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PostSubject: Re: Lubricheck Oil Condition Monitoring Gizmo   Fri Feb 21, 2014 10:56 am

Justwatching wrote:
"who also do a not very good, IMHO, magnetic oil filter device"

It's the same principle as a magnetic drain plug (only better as the oil is actively brought to the magnet). Why don't you like it? Neat idea if you ask me.

I don't like that implementation of it much, and I have some reservations about them in general, since I'm not clear that magnetised wear particles are something I'd want in my engine.

I did look into it a bit though. Some notes below, in case you're interested.

The standard lubrication system on cars is a piss-poor, minimum performance design, which OEM's apparently don't think it would be commercially rewarding to improve.

Magnetic oil cleaning seems to offer a relatively simple DIY way of improving it, and there are various commercially available magnetic add-ons to the standard spin-on filter. Some examples:-

These people [You must be registered and logged in to see this link.] do a magnet that fits inside the filter, in the central outflow channel. Apparently not much to it, just pop a magnet in. Rather disappointingly from a flux density point of view, itís a ceramic (ďceramic-8Ē) magnet (though in this invasive location, temperature stability will be an issue with at least some grades of neodymium magnets.)

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The filter outlet channel seems the wrong place for a magnet, since if the wear particles are washed off by the relatively high oil flow there, there is no downstream physical filter to protect the bearing journals from the clumps of possibly magnetized wear particles.

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This appears to be an in-line post-filter device, incorporating some physical filtration along with a magnet, which may be an attempt to address the above concern. It apparently fits between the std spin-on base and its mounting, and is apparently consumable, lasting 50k miles. Website is rather short on detail.

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This design [You must be registered and logged in to see this link.] differs in that it apparently has a large powerful neodymium magnet which is located outside the dome-end of the spin-on filter by a steel(?) coil. It seems possible that the magnetised coil transfers trapped particles down to the magnet, perhaps improving trapping efficiency and capacity (though I havnít seen that claimed).

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I'd be concerned that a very powerful magnet in that location might interfere with the operation of the filters internal bypass valve, which is often at that end of the filter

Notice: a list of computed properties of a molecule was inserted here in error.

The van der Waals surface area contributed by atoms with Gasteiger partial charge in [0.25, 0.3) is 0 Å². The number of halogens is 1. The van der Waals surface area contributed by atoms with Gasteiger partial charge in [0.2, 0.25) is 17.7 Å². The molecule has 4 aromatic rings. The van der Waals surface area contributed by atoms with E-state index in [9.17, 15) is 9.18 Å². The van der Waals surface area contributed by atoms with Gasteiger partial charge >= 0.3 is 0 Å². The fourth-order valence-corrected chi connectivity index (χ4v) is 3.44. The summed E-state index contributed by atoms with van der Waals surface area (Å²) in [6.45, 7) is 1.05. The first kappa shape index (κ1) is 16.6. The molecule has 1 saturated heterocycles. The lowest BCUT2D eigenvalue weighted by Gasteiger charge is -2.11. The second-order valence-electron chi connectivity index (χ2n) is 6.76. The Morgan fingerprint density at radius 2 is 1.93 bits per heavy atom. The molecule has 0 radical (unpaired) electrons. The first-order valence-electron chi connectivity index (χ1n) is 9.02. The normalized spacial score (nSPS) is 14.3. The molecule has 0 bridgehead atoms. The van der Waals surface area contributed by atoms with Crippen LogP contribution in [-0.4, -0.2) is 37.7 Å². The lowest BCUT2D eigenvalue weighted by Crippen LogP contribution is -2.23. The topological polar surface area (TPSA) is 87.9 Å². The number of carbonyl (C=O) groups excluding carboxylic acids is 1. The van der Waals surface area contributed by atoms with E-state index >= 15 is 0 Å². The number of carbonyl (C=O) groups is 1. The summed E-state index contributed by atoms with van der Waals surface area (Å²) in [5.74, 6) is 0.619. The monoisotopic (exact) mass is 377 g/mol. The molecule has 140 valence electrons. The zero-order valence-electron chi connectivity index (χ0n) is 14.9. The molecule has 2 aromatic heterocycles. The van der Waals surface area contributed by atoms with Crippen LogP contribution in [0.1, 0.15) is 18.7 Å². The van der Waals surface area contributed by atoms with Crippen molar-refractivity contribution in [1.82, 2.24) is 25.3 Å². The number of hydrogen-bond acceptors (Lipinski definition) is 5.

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A bandolier jacket of neodymium bar magnets around the circumference of the filter seems like a better design, and there are several commercially available

For example, these people [You must be registered and logged in to see this link.]do a slap-on semi-cylinder filter jacket, apparently made up of bar magnets.

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I could just buy a pair of them but I don't really want to pay the shipping, and it looks improvisable if I can get the magnets in Taiwan?

Hard disks have strong neodymium magnets in them, and I've tried a couple of computer repair places, but no scrap HD's were apparently available.

This lot, in the UK [You must be registered and logged in to see this link.] do a pretty wide range, and I could order from there, but I'd like to source locally if possible
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PostSubject: Re: Lubricheck Oil Condition Monitoring Gizmo   Fri Feb 21, 2014 2:14 pm

This whole time I though the centre was the out-flow †Headbang
I agree - with the magnet being downstream of the filter medium, it doesn't seem like such a good idea after all.

That magnetic filter jacket is way too expensive! DIY version for sure. This is a bit better in terms of price
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Surely you could just slap some magnets on without having to fabricate anything. All the outer rubber/plastic constructions don't appear to do anything in terms of holding the device in place.

RE PH testing: Using scarily cheap universal indicator strips I trialed the two previously discussed methods. I wet the first strip using tap water which turned it green (a little too green actually. Indicated PH level of about Cool, placed it inside a plastic ramekin and added one drop of engine oil. Whilst leaving that to do its thing, I gathered a few more drops of engine oil in another plastic dish, added a splash of water and mixed it around for a while before dipping an indicator strip in the water. Both methods produced some change, though the second test was very weak and so disregarded.

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The colours look darker in the photo than they do to the eye. The oil appeared to be a 5/6, so mildly acidic. The sample is from my 1990 Volvo 740 with approximately 6 months/3,000 miles on its current oil.